Nicotine addiction is also linked to the development of other skin conditions like psoriasis and cutaneous lupus erythematosus most likely due to its effects on the immune system which may be mistakenly activating a reaction in the skin cells thereby leading to their rapid growth cycle.    

Smoking obviously does not only cause lung cancer, cardiovascular disease, and chronic obstructive pulmonary disease all of which could either be a slow or a fast killer but it also puts you at risk for so many other dreadful health conditions.  Quitting, although difficult, is the only option if you are serious about improving your health and decreasing your risks of the above problems and even premature death.  Choose health.  It’s a lot more enjoyable than living with a disease that could otherwise be preventable.  

Need help quitting?  These resources may be able to help (USA):

Why Fruit and Botanical

Why Fruit and Botanical Extracts???

Different cultures have been using fruits and plants for skin care and for treatment of skin ailments for hundreds,  even thousands, of years. It is only now that the skincare and beauty industry is embracing this practice by using botanical and fruit extracts as ingredients in different products. Fruits contain antioxidants that help our body prevent and fight free radicals which are organic molecules that are found to be responsible for premature aging, tissue damage and a lot diseases. Fruits are as good eaten as they are applied to the skin. Certain botanicals can help treat acne, psoriasis, eczema and other chronic skin conditions and also help slow the skin’s aging process. These claims are not just marketing hypes as they are backed up by modern research.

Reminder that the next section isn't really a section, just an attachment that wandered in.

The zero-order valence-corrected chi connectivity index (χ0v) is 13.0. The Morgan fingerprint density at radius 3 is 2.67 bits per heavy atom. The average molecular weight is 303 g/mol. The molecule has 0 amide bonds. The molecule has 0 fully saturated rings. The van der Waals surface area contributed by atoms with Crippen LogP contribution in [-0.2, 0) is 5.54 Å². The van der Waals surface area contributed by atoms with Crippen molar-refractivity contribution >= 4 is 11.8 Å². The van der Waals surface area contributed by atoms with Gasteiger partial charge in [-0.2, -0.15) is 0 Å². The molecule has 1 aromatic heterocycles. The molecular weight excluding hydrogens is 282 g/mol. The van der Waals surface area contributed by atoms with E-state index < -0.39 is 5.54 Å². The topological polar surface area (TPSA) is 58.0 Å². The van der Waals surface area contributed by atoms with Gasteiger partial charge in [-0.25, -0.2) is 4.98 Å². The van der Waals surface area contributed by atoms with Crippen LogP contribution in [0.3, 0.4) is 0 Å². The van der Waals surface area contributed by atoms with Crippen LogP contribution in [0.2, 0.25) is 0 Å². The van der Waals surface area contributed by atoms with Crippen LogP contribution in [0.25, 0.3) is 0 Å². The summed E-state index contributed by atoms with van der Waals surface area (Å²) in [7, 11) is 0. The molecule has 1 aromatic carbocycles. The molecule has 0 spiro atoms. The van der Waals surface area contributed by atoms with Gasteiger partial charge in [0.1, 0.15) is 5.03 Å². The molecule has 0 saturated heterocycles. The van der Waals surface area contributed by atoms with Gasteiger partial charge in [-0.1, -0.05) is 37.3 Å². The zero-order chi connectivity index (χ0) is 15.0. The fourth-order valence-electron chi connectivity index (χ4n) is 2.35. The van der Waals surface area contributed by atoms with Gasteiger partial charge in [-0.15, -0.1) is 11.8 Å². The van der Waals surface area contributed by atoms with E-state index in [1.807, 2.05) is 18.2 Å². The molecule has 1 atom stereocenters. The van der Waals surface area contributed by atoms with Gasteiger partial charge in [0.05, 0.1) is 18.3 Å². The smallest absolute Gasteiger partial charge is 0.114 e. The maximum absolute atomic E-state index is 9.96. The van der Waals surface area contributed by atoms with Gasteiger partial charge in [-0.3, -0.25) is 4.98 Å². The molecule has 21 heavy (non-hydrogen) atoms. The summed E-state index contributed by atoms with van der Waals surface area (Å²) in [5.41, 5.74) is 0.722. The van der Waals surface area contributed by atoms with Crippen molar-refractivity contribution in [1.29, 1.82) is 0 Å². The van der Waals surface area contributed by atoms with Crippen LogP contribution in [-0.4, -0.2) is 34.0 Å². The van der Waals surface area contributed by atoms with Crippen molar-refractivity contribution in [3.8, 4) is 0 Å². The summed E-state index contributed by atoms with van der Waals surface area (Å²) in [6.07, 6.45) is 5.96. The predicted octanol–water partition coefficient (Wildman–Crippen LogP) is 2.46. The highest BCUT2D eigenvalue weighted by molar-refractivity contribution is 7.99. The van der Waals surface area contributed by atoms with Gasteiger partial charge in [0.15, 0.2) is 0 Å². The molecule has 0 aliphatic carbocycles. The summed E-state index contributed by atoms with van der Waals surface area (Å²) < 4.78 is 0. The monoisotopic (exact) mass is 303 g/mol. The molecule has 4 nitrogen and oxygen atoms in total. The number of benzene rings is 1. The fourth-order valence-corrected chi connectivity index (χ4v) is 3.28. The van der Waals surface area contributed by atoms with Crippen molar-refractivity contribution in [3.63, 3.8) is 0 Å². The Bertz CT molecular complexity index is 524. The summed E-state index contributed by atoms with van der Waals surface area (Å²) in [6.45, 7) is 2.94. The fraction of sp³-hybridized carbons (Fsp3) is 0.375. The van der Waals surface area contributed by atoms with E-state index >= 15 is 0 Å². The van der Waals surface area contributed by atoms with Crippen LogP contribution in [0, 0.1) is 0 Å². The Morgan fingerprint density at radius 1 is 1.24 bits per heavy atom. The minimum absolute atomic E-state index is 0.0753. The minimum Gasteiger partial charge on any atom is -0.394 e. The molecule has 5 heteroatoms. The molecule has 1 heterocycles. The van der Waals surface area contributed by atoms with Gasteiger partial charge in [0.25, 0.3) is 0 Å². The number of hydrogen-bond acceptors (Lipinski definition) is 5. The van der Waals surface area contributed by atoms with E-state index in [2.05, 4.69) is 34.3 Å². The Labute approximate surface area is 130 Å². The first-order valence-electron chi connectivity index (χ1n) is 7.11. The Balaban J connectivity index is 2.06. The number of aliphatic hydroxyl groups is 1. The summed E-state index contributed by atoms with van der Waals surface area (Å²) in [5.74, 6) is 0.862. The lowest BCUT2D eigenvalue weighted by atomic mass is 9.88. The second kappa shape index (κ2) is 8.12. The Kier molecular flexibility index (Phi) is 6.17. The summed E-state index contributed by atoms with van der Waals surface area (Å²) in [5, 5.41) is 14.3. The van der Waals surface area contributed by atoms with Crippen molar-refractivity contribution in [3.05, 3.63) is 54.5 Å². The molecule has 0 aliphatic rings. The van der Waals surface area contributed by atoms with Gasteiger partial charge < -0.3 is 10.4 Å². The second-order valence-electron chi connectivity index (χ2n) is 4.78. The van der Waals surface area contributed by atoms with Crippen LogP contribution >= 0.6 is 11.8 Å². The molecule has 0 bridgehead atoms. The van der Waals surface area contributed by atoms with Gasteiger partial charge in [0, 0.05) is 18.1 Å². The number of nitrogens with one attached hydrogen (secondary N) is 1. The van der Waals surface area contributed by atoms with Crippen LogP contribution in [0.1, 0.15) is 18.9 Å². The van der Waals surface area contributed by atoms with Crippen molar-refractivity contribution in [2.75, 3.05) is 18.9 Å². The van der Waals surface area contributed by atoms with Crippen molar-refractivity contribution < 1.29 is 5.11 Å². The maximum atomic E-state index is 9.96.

Tropical fruits like Pineapple, Papaya, Mango, Banana and Coconut are abundant, of course, in tropical countries. The residents of these tropical places have beautiful, young-looking skin and hair partly because of the application of these fruits on their skin and hair. So everyone else can benefit from the properties of certain fruits and botanicals, the beauty industry can now take advantage of the availability of fruit and botanical extracts which have the same powerful anti-aging, healing, nourishing, strengthening and rejuvenating properties. They are naturally derived and concentrated ingredients that are proven to benefit our skin. The addition of these extracts to skincare products also gives them a naturally divine scent and a natural color.   
The human skin is the largest organ of the integumentary system. Although it has low permeability, that is, most foreign substances are unable to penetrate and diffuse through the skin, there are still particles or substances that can penetrate the skin and cause either damage or protection/nourishment. An example is exposure to ultraviolet rays which leads to skin wrinkling and, potentially, skin cancer or melanoma. What penetrates our skin is dependent on a lot of factors including age; hormonal factors; skin’s health, temperature, and hydration; the substance or particle itself; and the site of exposure. Although the skin is designed to guard the body against harmful chemicals, scientists now admit that it may actually absorb what is applied to it and although it isn’t known exactly how much of these substances or particles is absorbed by the skin, we should really be careful about what we apply to it. So are you convinced yet of what fruit and botanical extracts can do for our skin? Try them and see for yourself! After all, it’s all about your skin and your overall health.